Full disclosure: The video I’m writing about was made by a small team, myself included, but I didn’t do it under the TakeTwo banner. Still, I’m writing about it for three reasons: 1) This experience has a bunch of great lessons for nonprofits. 2) We believe in transparency and I’ve already publicly shared my personal stake in this video, so why not? 3) I had a blast doing this – and you can too.
March 18 -24, 2012 was International Anti-Street Harassment Week, and a few of us decided to use the now-passé “Sh*t people say” meme to make a video about how men can intervene in street harassment. We called it Sh*t Men Say to Men Who Say Sh*t to Women on the Street. (More on the title below.)
Okay, this video didn’t go viral the way Kony2012 did (and that’s all for the best), but it did get the kind of attention lots of nonprofits seek. Why?
Event As Hook: We made the video for Anti-Street Harassment Week, which was a natural “hook” – since people were organizing and participating in events around the world, we had a readymade interested audience. Lesson #1: events and campaigns work together like bread and butter, especially when they have offline and online components.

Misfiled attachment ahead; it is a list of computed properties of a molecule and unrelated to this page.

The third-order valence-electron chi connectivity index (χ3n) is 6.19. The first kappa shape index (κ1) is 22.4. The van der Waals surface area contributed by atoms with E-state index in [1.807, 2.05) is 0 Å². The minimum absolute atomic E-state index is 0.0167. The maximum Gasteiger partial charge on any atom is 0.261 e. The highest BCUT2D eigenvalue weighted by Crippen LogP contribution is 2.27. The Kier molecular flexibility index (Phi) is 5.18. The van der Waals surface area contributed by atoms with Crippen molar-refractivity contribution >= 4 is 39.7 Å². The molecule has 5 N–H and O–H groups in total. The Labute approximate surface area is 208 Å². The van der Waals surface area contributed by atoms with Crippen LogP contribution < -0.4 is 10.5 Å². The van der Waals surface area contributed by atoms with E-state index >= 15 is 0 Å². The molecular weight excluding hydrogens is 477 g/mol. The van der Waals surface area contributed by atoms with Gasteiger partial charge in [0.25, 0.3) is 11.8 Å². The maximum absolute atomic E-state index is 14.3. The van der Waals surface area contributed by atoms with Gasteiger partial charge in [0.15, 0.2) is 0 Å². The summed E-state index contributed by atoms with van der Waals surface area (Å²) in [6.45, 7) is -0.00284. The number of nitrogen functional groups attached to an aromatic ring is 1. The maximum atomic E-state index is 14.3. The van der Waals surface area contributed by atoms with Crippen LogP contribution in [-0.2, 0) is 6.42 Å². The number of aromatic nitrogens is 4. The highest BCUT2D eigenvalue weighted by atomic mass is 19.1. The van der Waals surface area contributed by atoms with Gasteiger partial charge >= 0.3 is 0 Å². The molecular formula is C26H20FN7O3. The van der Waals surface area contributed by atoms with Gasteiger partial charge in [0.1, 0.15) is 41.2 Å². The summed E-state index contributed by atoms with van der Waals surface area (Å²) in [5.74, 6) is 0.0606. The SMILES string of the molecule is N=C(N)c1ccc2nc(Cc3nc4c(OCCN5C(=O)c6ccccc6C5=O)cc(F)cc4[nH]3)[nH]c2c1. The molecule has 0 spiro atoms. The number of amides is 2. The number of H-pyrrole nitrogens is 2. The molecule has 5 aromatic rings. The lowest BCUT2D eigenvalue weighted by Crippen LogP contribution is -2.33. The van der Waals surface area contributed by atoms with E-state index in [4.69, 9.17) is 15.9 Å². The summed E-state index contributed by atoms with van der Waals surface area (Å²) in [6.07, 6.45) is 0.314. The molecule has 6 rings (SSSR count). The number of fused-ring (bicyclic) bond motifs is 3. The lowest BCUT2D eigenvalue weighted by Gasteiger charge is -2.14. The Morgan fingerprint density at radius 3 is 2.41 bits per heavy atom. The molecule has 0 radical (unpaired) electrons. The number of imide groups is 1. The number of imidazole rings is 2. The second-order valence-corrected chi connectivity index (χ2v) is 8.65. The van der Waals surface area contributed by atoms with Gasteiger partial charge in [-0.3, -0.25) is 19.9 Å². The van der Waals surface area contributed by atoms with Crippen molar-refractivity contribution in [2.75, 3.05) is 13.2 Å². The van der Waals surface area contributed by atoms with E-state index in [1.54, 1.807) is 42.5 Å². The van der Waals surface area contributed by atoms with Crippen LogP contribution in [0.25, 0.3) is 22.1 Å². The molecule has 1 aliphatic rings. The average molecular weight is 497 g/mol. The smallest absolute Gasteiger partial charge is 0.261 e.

Audience Outreach: The main reason the video got the views it did is because the team has a huge network of contacts in the field of violence against women. We Tweeted, posted on Facebook, e-mail blasted and shared on list-serves like our lives depended on it. Lesson #2: Make sure you have a solid distribution list and multiple channels to disseminate your message. Consider partnering with like-minded organizations to get the word out.
Message+Packaging = People Actually Want To Watch: This video resonated with people because the message was fresh and (fairly) humorous, the video itself was well-shot and edited (thanks to Fivel Rothberg) and it was short. Lessons 3, 4, and 5: Take the time and trouble to hone your message – it’s what will ultimately move people outside your family and friends circle to watch. Invest in quality equipment and work with people who know what they’re doing (more on this next week). And, keep it as short and simple as possible.
What we would do next time:
Pick A Current Meme: This is tough because the popularity of memes is impossible to predict. We were on the very tail end of the “Sh*t People Say” wave when we did our video. If we had done it during the peak we might have received more traction. Or it might have been lost in the shuffle.
Use A Short, Simple, Memorable Title: Titles determine whether people bother to click play. And in our case, the jury is out. Some people loved that the title is a riff, but many felt that it’s just too long. If you have a seed of doubt that your title is too long or unexciting, it is.
Enlist A Tastemaker: Kevin Allocca, Trends Manager at YouTube, has an incredible TEDTalk about why videos go viral. (Watch it.) One big reason: a celebrity spreads the word. We are still working on this, so if any one out there has a connection with Lady Gaga, let us know, would ya?
Next week, I’ll share what it took for us to make the video in dollars, time and effort. Stay tuned.